November 23, 2011 - With numerous teen and young adult suicides over the past year related to bullying, Oxford Middle School officials are hoping to stop bullying before it starts.
On Monday, Nov. 14, OMS administration, along with district administration, community leaders, deputies from the Oakland County Sheriff's Office and surprise guest Lomas Brown, who played offensive tackle for the Detroit Lions from 1985-95, launched the OLWEUS Bullying Prevention Program (OBPP).
"There are people not only within the school now, but staff members, parents, and community members, (who) are all on the same page – it stops now, we got your back," OMS assistant principal Brad Bigelow said.
"We are going to take it seriously," he added. "If you report an incident, we are going to investigate. We will look into it and we will do all we can to address the situation and take care of it."
The OBPP is the most-researched and best-known program of its kind.
According to Bigelow, the program flips the script on the usual way people think about dealing with bullies.
"In the past, we have all focused . . . our efforts on the bully," Bigelow said. "However, now (we're) focusing our attention on the victim and how can we support them . . . Just like our slogan, we got your back, we are here to support you and we will address these issues."
He added the goal is to also empower those who witness bullying incidents to speak up and do the right thing.
"80 percent of our kids are bystanders in bullying type situations...so if we can empower those kids to step up and do the right thing, I think it can have a huge positive impact on the culture within our building," Bigelow said.
According to Bigelow, 18 individuals - staff members, a parent, a transportation department representative and a community member - met for a day-and-a-half for training by a certified OLWUES trainer in order to get the program up and running.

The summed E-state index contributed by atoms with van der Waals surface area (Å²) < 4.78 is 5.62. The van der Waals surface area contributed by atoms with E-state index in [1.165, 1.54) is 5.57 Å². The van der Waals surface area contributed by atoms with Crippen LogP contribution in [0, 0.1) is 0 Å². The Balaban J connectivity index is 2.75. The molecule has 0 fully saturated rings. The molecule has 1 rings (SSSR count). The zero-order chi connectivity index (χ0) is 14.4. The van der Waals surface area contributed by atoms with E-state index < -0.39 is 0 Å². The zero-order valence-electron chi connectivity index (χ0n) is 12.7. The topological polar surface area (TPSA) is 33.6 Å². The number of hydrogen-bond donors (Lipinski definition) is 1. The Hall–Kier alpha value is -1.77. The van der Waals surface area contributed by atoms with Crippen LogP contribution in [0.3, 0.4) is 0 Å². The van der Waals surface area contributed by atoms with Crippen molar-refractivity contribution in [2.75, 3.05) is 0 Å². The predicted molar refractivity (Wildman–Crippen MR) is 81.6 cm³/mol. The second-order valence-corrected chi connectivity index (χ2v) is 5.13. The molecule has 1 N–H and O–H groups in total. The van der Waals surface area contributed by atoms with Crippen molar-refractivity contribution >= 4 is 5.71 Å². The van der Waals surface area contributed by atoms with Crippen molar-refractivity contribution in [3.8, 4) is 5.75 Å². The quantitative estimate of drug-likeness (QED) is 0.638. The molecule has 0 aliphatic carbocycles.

"From there, within that group, we then trained the rest of our staff over a six hour period," he said.
There are four "anti-bullying rules" set in place for all students to obey:
1. We will not bully others.
2. We will try and help students that are bullied.
3. We will try to include students who are left out.
4. If we know someone is being bullied, we will tell an adult at school and an adult at home.
In addition, teachers and staff members were given "on the spot bullying intervention cards," which includes six steps to follow when intervening in a bullying situation.
Those steps include:
1. Stop the bullying.
2. Support the student who has been bullied.
3. To the student who bullied, name the bullying behavior seen.
4. Empower the bystanders with appreciation if they were supportive to the student who was bullied, or provide information on how to act in the future.
5. Impose immediate and appropriate consequences for the student who bullied.
6. Make steps to make sure the student who was bullied is protected from future bullying.
Bigelow felt students have really taken the challenge to heart.
"Over the past week we had great conversations going on in classrooms with kids. Our teachers are conducting class meetings once a week now that focus on bullying issues, and I think overall there is an excitement...and the kids have been accepting the challenge," Bigelow said.
Even though the first week has been a success, Bigelow hopes students will be able to sustain it throughout year.
"Now is the tough part. We've done the training, we've had the kickoff, now it's actually teaching kids the bullying rules, teaching them on the spot interventions," he said.
Bigelow noted the middle school was teaming up with 95 juniors and seniors at Oxford High School to serve as "Bully Busters." Those students will help guide middle school students during the instructional sessions.
"They basically say we've been through what you've gone through before, and let me tell you, it does get better. We are here to support you and we are here to help you get through whatever it is you are going through now," Bigelow said.
Even though Bigelow feels the bullying problem at OMS isn't "any worse than anywhere else," he still wants to try and put an end to it. "I believe we are bring proactive in terms of how we are going to address it and take the bull by the horns and take care of it."
Andrew Moser is a staff writer for the Oxford Leader.